Yesterday, the New York Times ran a story on a New York state school district that has adopted "standards-based report cards." These report cards differ from the more traditional variety in that they aim to measure mastery of knowledge and skills more faithfully:
In Pelham, the second-grade report card includes 39 separate skill scores — 10 each in math and language arts, 2 each in science and social studies, and a total of 15 in art, music, physical education, technology and “learning behaviors” — engagement, respect, responsibility, organization. The report card itself is one page, but it comes with a 14-page guide explaining the different skills and the scoring.
Dennis Lauro, Pelham’s superintendent, said that standards-based report cards helped students chart their own courses for improvement; as part of the process, they each develop individual goals, which are discussed with teachers and parents, and assemble portfolios of work.
Effort and extra credit are not part of the equation, and the report cards do not measure students against each other.
Some years ago, the Chugach, Alaska public school district took the standards-based reporting system a good deal farther. In Chugach, each student works at her own pace, advancing to the next grade level only when she can demonstrate mastery of material through portfolios and other assessments. Some students progress to the next level in the middle of a school year. Others may take considerably longer.
Chugach leaders credit their system with the district's astonishing improvement after years of dismal scores and high drop-out rates. Now, students in the district consistently score above state averages in reading, writing and mathematics, and more than two thirds of graduates go on to college. (For more information, see our story about the Chugach model or our interview with Chugach educator Lee Ann Galusha.)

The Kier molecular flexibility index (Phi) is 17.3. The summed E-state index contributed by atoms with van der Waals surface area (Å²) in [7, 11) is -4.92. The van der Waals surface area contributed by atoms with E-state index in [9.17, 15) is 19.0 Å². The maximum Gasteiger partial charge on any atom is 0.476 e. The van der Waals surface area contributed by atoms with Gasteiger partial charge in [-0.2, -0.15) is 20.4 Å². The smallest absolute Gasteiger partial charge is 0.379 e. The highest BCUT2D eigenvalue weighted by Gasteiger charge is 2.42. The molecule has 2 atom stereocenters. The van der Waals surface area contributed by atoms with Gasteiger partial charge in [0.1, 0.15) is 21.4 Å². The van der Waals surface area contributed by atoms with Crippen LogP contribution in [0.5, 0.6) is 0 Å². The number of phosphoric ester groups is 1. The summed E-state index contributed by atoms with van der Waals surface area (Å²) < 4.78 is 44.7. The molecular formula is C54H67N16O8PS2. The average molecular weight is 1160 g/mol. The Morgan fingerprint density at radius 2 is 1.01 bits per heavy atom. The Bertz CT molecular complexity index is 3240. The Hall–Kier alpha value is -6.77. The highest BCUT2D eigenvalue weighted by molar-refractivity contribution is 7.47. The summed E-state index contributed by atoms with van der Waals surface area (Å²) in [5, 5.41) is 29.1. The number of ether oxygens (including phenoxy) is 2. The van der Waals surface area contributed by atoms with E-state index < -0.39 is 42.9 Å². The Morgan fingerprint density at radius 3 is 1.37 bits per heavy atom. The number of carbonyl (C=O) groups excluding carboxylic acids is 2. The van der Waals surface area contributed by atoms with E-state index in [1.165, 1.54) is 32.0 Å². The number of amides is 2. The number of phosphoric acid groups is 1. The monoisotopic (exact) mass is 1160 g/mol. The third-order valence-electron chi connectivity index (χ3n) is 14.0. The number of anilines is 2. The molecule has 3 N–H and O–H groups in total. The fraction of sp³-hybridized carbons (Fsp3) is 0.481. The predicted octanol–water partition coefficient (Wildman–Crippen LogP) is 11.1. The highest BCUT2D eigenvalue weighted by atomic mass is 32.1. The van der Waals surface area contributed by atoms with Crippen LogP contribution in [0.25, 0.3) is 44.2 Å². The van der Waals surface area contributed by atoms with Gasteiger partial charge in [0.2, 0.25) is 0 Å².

Any change in how we report students' progress requires strong community support. On this point, the Times article quotes Gerald Tirozzi, executive director of the National Association of Secondary School Principals:
I think the present grading system — A, B, C, D, F — is ingrained in us. It’s the language which college admissions officers understand; it’s the language which parents understand.
A cursory review of readers' comments on the Times story bears this out. Readers interpret the system in Pelham, New York as a shell game, a hare-brained scheme to obfuscate actual results, a cash cow for education consultants, a distraction from sound instructional practice, a bureaucratic burden on teachers, etc.
As unfair as these judgments may be, they underscore the importance of engaging parents and other community partners in any effort to change how we grade students. In her interview with Public School Insights, Chugach educator Lee Ann Galusha cites strong parent engagement as an important reason for the success of the district's efforts:
You need to let parents in on this and have it be a group decision.... The students, the parents and the school need to come together and make a commitment to this.